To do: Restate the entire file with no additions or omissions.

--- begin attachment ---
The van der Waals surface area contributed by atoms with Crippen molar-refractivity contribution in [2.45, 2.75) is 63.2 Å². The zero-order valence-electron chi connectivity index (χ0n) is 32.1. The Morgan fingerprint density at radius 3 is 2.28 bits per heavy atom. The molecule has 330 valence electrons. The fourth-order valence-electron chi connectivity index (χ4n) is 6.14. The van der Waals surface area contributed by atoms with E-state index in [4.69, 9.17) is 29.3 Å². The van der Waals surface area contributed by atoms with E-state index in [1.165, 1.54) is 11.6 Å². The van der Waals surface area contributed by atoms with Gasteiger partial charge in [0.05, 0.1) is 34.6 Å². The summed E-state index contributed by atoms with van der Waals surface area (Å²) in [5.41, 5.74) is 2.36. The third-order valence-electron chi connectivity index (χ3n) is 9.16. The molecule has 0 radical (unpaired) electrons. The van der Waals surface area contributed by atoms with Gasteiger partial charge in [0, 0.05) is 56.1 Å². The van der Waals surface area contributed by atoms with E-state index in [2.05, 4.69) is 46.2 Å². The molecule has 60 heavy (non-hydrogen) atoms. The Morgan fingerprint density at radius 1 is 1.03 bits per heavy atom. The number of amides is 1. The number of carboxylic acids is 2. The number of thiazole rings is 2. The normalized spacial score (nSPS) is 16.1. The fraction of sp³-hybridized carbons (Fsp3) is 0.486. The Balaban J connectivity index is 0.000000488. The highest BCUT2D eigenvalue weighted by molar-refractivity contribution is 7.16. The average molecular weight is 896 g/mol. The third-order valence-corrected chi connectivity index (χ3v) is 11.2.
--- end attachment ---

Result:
The van der Waals surface area contributed by atoms with Crippen molar-refractivity contribution in [2.45, 2.75) is 63.2 Å². The zero-order valence-electron chi connectivity index (χ0n) is 32.1. The Morgan fingerprint density at radius 3 is 2.28 bits per heavy atom. The molecule has 330 valence electrons. The fourth-order valence-electron chi connectivity index (χ4n) is 6.14. The van der Waals surface area contributed by atoms with E-state index in [4.69, 9.17) is 29.3 Å². The van der Waals surface area contributed by atoms with E-state index in [1.165, 1.54) is 11.6 Å². The van der Waals surface area contributed by atoms with Gasteiger partial charge in [0.05, 0.1) is 34.6 Å². The summed E-state index contributed by atoms with van der Waals surface area (Å²) in [5.41, 5.74) is 2.36. The third-order valence-electron chi connectivity index (χ3n) is 9.16. The molecule has 0 radical (unpaired) electrons. The van der Waals surface area contributed by atoms with Gasteiger partial charge in [0, 0.05) is 56.1 Å². The van der Waals surface area contributed by atoms with E-state index in [2.05, 4.69) is 46.2 Å². The molecule has 60 heavy (non-hydrogen) atoms. The Morgan fingerprint density at radius 1 is 1.03 bits per heavy atom. The number of amides is 1. The number of carboxylic acids is 2. The number of thiazole rings is 2. The normalized spacial score (nSPS) is 16.1. The fraction of sp³-hybridized carbons (Fsp3) is 0.486. The Balaban J connectivity index is 0.000000488. The highest BCUT2D eigenvalue weighted by molar-refractivity contribution is 7.16. The average molecular weight is 896 g/mol. The third-order valence-corrected chi connectivity index (χ3v) is 11.2.